Closing Date: January 6, 2020
This Research Opportunity will be filled depending on the availability of funds. All application materials must be submitted through USAJobs by 11:59 pm, US Eastern Standard Time, on the closing date.
Tidal wetlands are key coastal ecosystems that provide a wealth of services to society, including recreation, bird and fish habitat, protection from coastal storms, and rapid storage of atmospheric carbon in soil. Under natural conditions, tidal exchange between wetlands and the coastal ocean sustains these important ecosystem services since dynamic biogeochemical responses result in wetlands that are responsive to rising seas through elevation gain (Gonneea et al. 2019) and transgression. A substantial portion of coastal wetlands, however, have managed hydrology, and their management conditions and histories have important consequences for the carbon cycle processes that build elevation through soil formation, and thus for resilience to accelerating sea-level rise. Tidal restrictions and other managed coastal hydrology, including dikes, tide gates, road and railroad berms or culverts, water control structures, and ditches, alter both sea and aquifer elevations and disrupt the dynamic elevation response of fresh and saline coastal wetlands. In the U.S., we and our colleagues have estimated that there are ~0.48 million hectares of restricted/impounded wetlands, and ~0.24 million hectares of drained former wetlands (Kroeger et al. 2017; Crooks et al. 2018; Fargione et al. 2018).
Related research indicates that alterations of wetland hydrology result in changes in water level, period and frequency of soil inundation, water salinity and chemistry, vegetation cover and productivity, habitat quality, soil carbon storage and elevation trajectory. When coastal wetlands are impounded, biogeochemical conditions favor the production of methane, a potent greenhouse gas, while the rate of elevation gain is diminished (Kroeger, et al. 2017, Gonneea et al. in prep.). Where wetlands are drained, enhanced aerobic respiration drives massive loss of soil carbon, as emitted carbon dioxide (IPCC 2013), driving rapid loss of soil elevation. As a result, under a range of widespread conditions, managed coastal landscapes have both impaired resilience to sea-level rise and diminished habitat value, while they emit substantial anthropogenic greenhouse gas. Finally, the same barriers that impound or drain the wetlands also serve as barriers to migration, preventing transgression.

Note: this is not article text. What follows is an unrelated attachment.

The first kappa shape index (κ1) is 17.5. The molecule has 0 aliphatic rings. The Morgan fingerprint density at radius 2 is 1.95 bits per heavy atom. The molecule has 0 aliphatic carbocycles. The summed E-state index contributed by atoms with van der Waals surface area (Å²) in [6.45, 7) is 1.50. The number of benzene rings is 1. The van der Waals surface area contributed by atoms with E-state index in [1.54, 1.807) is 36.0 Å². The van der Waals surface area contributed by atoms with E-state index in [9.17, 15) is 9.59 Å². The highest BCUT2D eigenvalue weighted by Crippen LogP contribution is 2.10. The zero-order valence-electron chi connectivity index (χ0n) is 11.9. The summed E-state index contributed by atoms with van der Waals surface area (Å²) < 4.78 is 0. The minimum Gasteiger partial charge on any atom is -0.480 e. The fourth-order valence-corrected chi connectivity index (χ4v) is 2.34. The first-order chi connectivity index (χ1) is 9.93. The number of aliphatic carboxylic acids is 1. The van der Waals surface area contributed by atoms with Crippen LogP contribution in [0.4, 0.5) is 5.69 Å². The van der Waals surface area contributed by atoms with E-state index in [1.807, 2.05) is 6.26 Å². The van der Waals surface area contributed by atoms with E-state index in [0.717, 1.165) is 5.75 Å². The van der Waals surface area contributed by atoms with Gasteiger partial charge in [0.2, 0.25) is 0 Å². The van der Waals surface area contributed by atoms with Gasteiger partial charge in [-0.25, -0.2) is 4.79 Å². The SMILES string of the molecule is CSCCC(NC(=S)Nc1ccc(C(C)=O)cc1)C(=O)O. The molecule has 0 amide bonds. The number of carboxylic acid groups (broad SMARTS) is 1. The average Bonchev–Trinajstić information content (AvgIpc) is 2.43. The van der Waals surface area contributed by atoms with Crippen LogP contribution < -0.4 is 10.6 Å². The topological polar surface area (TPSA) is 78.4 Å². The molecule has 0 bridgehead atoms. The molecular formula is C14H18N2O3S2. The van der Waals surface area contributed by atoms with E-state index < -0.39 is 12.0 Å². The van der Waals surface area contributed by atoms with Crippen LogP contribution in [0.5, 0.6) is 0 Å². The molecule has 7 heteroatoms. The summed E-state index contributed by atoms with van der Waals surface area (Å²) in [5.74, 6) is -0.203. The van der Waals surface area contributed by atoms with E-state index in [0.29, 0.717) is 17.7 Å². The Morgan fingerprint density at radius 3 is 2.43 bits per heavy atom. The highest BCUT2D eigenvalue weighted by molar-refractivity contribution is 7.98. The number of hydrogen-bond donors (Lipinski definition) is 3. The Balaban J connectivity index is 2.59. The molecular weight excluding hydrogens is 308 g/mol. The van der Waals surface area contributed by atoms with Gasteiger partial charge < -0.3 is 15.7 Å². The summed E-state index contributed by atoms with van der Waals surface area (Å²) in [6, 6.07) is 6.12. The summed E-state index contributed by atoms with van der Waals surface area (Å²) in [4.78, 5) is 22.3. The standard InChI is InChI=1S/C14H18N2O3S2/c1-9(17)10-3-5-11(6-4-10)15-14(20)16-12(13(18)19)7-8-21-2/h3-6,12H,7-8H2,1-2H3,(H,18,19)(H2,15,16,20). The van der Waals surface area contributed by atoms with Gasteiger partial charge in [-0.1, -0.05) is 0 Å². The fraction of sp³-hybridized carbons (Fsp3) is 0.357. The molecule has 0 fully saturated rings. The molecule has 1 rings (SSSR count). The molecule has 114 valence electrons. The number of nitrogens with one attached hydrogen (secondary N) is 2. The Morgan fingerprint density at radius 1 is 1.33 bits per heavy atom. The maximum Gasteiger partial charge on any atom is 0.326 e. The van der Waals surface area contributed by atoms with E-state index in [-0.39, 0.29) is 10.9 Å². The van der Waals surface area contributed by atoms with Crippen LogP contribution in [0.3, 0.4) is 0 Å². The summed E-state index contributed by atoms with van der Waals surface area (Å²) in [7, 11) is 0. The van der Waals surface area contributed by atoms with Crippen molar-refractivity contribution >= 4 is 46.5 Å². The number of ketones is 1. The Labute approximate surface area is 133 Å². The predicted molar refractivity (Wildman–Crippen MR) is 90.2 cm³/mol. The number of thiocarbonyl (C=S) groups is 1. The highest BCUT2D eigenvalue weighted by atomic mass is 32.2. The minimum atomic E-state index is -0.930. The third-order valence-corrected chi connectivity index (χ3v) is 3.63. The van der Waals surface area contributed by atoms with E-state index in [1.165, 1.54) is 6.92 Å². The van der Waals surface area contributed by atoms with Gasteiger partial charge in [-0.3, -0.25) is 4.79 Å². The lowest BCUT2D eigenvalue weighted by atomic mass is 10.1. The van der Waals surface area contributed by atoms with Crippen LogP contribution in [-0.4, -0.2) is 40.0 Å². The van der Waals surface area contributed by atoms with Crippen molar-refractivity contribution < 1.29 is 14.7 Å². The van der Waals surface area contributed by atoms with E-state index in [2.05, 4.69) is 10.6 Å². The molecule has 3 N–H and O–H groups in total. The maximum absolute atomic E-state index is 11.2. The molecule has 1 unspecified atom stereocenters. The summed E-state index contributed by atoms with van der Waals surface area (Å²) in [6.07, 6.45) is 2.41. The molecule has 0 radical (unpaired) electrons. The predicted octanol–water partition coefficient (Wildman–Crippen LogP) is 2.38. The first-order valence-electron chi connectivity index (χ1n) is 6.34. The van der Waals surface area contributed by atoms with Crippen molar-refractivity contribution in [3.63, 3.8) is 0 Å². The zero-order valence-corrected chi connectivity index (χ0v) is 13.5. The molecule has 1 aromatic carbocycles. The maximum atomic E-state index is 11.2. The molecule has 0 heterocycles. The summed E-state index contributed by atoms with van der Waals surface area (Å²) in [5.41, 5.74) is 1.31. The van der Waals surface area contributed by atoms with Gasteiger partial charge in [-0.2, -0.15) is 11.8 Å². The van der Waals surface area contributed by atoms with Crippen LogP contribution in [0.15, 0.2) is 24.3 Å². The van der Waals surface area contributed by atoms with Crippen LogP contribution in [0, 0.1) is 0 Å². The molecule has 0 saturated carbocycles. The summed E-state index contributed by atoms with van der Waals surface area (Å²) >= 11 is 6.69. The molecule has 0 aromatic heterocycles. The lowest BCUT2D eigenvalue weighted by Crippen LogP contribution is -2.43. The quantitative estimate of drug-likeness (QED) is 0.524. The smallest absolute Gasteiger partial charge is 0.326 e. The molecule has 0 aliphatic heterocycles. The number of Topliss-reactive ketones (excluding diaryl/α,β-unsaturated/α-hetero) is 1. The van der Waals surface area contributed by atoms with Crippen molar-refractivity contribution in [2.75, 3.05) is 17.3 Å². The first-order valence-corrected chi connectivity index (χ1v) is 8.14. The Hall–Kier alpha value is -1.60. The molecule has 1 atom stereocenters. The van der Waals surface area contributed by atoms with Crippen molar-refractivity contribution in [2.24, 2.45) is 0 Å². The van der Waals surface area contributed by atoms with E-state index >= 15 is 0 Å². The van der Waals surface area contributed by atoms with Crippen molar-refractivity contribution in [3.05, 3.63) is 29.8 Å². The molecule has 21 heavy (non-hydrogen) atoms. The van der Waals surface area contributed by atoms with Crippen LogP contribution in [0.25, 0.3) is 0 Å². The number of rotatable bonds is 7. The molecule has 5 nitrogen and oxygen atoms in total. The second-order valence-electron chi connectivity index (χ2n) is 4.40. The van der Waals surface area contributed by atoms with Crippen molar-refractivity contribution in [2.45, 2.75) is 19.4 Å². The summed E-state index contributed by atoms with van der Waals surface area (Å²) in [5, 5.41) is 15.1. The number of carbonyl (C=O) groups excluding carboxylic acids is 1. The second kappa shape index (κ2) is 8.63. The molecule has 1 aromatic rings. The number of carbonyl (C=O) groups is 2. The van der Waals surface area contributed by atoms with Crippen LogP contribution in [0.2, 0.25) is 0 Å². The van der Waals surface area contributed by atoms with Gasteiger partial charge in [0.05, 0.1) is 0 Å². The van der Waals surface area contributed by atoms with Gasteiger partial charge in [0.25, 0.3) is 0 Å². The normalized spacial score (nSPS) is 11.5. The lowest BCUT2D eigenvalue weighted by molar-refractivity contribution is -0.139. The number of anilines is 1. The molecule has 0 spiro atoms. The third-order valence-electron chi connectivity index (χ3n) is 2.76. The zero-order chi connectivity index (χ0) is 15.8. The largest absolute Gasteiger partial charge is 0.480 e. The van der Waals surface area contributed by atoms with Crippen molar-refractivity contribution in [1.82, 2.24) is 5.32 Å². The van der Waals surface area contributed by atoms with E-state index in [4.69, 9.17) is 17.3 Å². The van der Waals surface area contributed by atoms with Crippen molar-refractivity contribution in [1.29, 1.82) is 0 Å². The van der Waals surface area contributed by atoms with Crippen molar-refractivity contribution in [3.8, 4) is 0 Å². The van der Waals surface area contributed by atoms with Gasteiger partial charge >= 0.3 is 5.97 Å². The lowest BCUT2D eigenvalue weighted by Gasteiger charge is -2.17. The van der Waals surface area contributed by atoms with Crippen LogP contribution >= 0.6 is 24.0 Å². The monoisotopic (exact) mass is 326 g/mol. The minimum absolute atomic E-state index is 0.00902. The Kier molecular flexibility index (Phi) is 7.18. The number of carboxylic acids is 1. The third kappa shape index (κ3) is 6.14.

Primary hypotheses are that restoration of saline, tidal flows in these managed wetlands will reduce greenhouse gas emissions, while restoring natural soil accretion, hazard protection, carbon storage, and ecosystem conditions. However, data and knowledge on responses to management and to environmental change remain limited, hampering our ability to predict the future condition of managed wetlands. Yet, federal agencies, including the Fish & Wildlife Service and National Park Service, as well as state and local governments, and other entities that manage impounded or drained wetlands, are increasingly facing decisions and requesting guidance related to elevation and habitat change under accelerating relative sea-level rise, as well as information on greenhouse management potential in coastal ecosystems. Research at the USGS Woods Hole Science Center has focused on broadly characterizing the consequences of a range of management actions in coastal wetlands, and on developing data and tools to guide and inform decisions based on consideration of habitat, elevation resilience, change in coastal hazards, and greenhouse gas management potential.